There are many Apostles and Saints who propagated the message of Christianity across the world. Among these St. Paul is one of the more prominent. Also referred to as Apostle Paul or Paul of Tarsus, this early missionary carried the message of Jesus Christ to unchartered geographies and its people. His contribution to the writing of New Testament is widely recognized. Though he started his life as a devout Jew, his acceptance of Jesus Christ as a messenger of God changed the course of not just his life but also Christianity. Indeed, during the time of his conversion, there was no established Christian doctrine and recognition of a unique Christian religion. It was early pioneers like St. Paul who helped consolidate the teachings of Jesus Christ into the Holy Bible. St. Paul’s moment of revelation played an important role in the birth of Christianity. During A.D. 30 Paul of Tarsus “had what he called an ‘apocalypse’ or, literally, a revelation. Having been a violent persecutor of Jesus’s followers, Paul became convinced that he had seen the risen Christ. In his own version he simply talks of an apocalypse. It changed his life. But more importantly, it changed the world. It brought into being the religion we know as Christianity” (Earl, 2009, p.45).
While Christianity was born in the Middle East, people like St. Paul propagated the religion to parts of Southern Europe. In this sense, he was instumental in universalizing Christianity, which was earlier confined to a small location in Arabia. Paul’s role in universalizing Christ could be seen as twofold. First was his role as a missionary Christian, who converted people of Judaic and other faiths into followers of Christ. Second, he made vital contributions to the composition of the New Testament, giving the newly emerged religion authenticity and coherence. Indeed, the Holy Bible in its translated versions brought early Christian missionaries closer to the communities that they would meet in their path.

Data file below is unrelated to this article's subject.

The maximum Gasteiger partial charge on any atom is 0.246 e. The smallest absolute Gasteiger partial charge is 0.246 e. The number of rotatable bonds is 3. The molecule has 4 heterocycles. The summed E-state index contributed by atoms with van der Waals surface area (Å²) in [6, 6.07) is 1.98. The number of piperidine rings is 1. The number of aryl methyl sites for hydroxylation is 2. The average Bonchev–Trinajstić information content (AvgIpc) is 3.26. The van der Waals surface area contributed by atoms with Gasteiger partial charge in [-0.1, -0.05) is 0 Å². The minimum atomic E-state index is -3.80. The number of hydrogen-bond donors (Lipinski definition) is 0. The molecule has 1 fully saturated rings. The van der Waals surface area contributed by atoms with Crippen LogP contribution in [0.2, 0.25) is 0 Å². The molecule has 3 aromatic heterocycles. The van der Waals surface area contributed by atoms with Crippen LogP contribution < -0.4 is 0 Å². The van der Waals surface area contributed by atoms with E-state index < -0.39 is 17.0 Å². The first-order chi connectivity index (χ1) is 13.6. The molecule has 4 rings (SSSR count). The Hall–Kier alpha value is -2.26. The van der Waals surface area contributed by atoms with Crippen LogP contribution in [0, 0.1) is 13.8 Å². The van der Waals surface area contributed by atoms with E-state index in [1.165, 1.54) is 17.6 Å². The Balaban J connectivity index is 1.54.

In his missionary path through the medditerranean and beyond, St. Paul would face plenty of hardships, hostilities and persecutions. It is fair to say that he dedicated and eventually sacrificed his life for the love of Jesus Christ and for the propagation of Christianity. In this regard, St. Paul’s figure dominates the apostolic age. His epistles have made a great impression on Christian theology, for
“the first Christian theological writing is found in them, where it is characterized rather by spiritual fervor than by systematic analysis. St. Paul became a fountainhead of Christian doctrine, and countless interpretations have been given of his teachings. Thus, Roman Catholic theology leans upon him at all times, and Martin Luther derived from the Epistle to the Romans his principle of justification by faith alone. There can be no doubt that Paul’s interpretation of the life, death, and resurrection of Jesus, his doctrine of the church as the mystical body of Christ, his teaching on law and grace, and his view of justification have been decisive in the formation of the Christian faith.” (The Columbia Encyclopedia, 2009)
In these ways, St. Paul helped universalize Jesus Christ and Christianity.
“AT LAST WE KNOW WHAT HAPPENED TO ST PAUL; Ruthless, Half Mad He Stoned Christians to Death. He Also Founded Modern Civilisation. and until This Week, His Fate Was One of History’s Great Mysteries.” The Daily Mail (London, England) 1 July 2009: 15.
“Paul, Saint.” The Columbia Encyclopedia. 6th ed. 2009.
Earl, Patricia Helene. “Following in the Footsteps of St. Paul.” Momentum Sept.-Oct. 2009: 44+.